Weird History Inside The Inhuman And Atrociously Successful Contest To Kill 100 With A Sword  

Brian Guthrie
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Of the many atrocities committed during the Rape of Nanking by the Japanese army, as part of the Empire of Japan's invasion the Republic of China in 1937, the kill 100 with a sword contest stands out for its heartless savagery and bizarre publicity campaign. For the contest, two Japanese officers, Tsuyoshi Noda and Toshiaki Mukai, competed to see who could slay 100 foes with a samurai sword first. Their killings were in effect wartime Japanese executions; victims weren't typically killed in battle, but in captivity. 

Noda and Mukai weren't alone in their method of dispatch; many Japanese officers murdered captured prisoners with swords, especially during the Nanking massacre. Their quest, however, stood out for the attention it drew. The Japanese media, supported by a war-mongering state, encouraged and promoted the contest, putting updates on the front pages of papers, running articles with distasteful puns such as "Mukia [and] Noda... running neck to neck". It didn't matter that most of the contest's victims weren't killed in combat. Rather, the officers preyed on those who surrendered in hopes of fair treatment.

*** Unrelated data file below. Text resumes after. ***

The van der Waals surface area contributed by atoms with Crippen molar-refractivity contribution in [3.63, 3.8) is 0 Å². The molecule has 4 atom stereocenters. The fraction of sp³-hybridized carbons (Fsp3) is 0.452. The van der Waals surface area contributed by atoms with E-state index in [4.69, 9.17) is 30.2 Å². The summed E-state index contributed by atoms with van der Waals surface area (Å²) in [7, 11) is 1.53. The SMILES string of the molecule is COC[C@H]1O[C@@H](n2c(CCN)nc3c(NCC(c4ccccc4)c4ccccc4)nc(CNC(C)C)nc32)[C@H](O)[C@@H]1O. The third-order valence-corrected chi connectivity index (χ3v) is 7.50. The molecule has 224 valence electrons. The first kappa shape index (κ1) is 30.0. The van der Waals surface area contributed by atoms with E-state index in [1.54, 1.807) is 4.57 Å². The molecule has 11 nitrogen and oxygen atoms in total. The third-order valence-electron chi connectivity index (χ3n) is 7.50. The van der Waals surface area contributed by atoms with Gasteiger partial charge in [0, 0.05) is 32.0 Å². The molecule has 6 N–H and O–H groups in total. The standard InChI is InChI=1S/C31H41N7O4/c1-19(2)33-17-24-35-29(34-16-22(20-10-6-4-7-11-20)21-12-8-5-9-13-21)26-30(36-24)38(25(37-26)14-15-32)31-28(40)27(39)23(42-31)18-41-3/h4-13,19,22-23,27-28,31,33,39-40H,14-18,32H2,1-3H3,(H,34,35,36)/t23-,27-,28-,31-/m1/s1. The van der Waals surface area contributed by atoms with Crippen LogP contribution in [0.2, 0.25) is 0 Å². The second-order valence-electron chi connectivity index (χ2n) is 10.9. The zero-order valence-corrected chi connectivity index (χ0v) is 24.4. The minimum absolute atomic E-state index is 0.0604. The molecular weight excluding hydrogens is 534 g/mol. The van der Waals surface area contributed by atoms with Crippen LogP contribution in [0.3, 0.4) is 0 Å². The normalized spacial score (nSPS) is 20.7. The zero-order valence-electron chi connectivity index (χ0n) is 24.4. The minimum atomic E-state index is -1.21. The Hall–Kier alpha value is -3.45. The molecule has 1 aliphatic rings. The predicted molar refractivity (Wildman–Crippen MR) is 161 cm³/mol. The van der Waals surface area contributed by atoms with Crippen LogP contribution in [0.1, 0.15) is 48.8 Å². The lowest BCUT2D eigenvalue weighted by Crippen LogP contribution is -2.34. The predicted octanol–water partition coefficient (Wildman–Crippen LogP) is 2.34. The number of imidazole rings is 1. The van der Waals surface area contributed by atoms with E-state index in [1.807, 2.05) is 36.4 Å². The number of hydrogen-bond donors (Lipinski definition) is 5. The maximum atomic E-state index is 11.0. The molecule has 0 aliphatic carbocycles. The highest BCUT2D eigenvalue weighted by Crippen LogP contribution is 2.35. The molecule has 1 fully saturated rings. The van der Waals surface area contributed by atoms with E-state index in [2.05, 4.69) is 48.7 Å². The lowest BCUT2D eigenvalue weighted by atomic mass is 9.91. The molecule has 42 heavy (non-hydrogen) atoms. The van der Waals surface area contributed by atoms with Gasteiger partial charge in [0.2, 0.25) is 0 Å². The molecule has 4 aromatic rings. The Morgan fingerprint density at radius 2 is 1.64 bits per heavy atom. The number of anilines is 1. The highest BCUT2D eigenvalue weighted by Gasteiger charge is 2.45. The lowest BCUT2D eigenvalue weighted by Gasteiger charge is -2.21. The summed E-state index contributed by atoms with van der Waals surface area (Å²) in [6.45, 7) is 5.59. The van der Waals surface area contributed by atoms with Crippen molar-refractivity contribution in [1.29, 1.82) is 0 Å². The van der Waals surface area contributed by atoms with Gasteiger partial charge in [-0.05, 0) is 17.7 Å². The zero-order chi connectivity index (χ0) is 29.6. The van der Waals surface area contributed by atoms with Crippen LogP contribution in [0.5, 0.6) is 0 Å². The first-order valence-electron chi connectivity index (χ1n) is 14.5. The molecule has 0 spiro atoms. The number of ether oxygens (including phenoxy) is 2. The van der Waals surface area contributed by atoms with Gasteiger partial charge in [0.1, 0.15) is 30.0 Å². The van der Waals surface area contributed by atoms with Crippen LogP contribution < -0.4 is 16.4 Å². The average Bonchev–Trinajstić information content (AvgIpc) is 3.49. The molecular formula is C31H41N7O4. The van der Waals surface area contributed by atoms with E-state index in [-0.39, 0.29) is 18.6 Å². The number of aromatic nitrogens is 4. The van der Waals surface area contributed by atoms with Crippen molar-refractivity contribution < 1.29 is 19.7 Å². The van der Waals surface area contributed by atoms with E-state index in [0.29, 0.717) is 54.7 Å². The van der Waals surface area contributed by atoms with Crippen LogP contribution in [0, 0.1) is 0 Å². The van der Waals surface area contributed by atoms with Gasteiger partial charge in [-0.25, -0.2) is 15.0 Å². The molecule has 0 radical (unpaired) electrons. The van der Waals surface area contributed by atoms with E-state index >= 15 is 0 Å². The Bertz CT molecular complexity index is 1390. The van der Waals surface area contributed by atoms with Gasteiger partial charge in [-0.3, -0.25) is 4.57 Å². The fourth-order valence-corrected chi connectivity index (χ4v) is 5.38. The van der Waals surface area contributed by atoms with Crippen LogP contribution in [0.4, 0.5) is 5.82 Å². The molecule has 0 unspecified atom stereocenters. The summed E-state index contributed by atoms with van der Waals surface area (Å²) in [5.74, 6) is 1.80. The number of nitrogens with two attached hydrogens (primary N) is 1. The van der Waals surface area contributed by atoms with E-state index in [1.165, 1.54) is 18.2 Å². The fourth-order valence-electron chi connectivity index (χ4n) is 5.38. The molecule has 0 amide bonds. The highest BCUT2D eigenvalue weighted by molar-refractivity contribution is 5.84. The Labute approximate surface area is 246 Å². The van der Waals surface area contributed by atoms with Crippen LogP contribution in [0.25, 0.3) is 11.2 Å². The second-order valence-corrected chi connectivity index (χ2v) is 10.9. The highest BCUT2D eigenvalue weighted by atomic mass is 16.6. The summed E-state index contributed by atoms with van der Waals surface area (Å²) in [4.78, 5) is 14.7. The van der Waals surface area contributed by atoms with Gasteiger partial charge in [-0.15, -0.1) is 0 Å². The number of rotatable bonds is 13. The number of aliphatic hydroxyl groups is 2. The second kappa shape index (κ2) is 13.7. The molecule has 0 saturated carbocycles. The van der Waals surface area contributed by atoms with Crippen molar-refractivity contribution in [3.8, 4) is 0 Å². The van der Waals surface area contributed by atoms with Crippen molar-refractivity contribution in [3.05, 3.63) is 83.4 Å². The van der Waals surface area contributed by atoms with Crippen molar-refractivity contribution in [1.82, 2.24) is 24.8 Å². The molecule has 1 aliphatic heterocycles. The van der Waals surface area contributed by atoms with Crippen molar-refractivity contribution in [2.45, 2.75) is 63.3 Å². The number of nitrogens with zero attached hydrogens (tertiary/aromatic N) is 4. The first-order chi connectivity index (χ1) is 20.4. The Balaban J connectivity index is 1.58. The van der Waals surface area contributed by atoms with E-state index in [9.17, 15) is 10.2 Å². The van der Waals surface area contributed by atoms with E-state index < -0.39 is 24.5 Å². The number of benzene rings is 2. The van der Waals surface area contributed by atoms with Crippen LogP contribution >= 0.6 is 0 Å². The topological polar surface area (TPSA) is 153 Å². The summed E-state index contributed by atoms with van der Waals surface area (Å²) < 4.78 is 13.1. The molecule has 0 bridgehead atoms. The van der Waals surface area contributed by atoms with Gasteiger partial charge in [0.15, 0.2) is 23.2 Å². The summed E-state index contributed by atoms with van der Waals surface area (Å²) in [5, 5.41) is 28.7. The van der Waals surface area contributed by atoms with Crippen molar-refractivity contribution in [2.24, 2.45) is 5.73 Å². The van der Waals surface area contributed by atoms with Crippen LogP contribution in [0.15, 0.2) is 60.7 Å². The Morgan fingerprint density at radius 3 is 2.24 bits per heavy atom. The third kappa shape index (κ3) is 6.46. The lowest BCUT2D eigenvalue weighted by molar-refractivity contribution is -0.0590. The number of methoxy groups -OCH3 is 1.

What follows is an account of what's known of the contest. Much of the information on this competition has been lost. Japan spent the decades following the war denying such things happened. Enough information survived, however, for historians to piece together what really happened in the Pacific War. 

A Japanese Newspaper Reported On The Event Like A Baseball Game


A Japanese Newspaper Reported ... is listed (or ranked) 1 on the list Inside The Inhuman And Atrociously Successful Contest To Kill 100 With A Sword
Photo:  Shinju Sato (佐藤振壽)/Wikimedia Commons/Public Domain

Hyakunin-giri kyōsō, or the contest to kill 100 people using a sword, made headlines in Japan, and became an ongoing narrative in media outlets including Osaka Mainichi Shimbun and Tokyo Nichi Nichi Shimbun, both newspapers. Accounts were sent from the frontline, with kill counts reported regularly. Articles used language from baseball - one headline read "Both Second Lieutenants Go Into Extra Innings."

Mukai even granted a braggadocios interview with reporters during a battle, as enemy rifle reports blasted the air. From a resultant article:

“'I’m happy that we both exceeded 100 kills before we found out the final score. But I damaged my [sword] on some guy’s helmet when I was cleaving him in two... '

Then, amidst a barrage of incoming enemy bullets, he showed one of the reporters his [sword], which had soaked up the blood of 106 people.”

Each Man Passed 100 Kills Without The Other Knowing, So They Decided To Extend The Contest


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Photo: Photographer Unknown/National Archives and Records Administration/Public Domain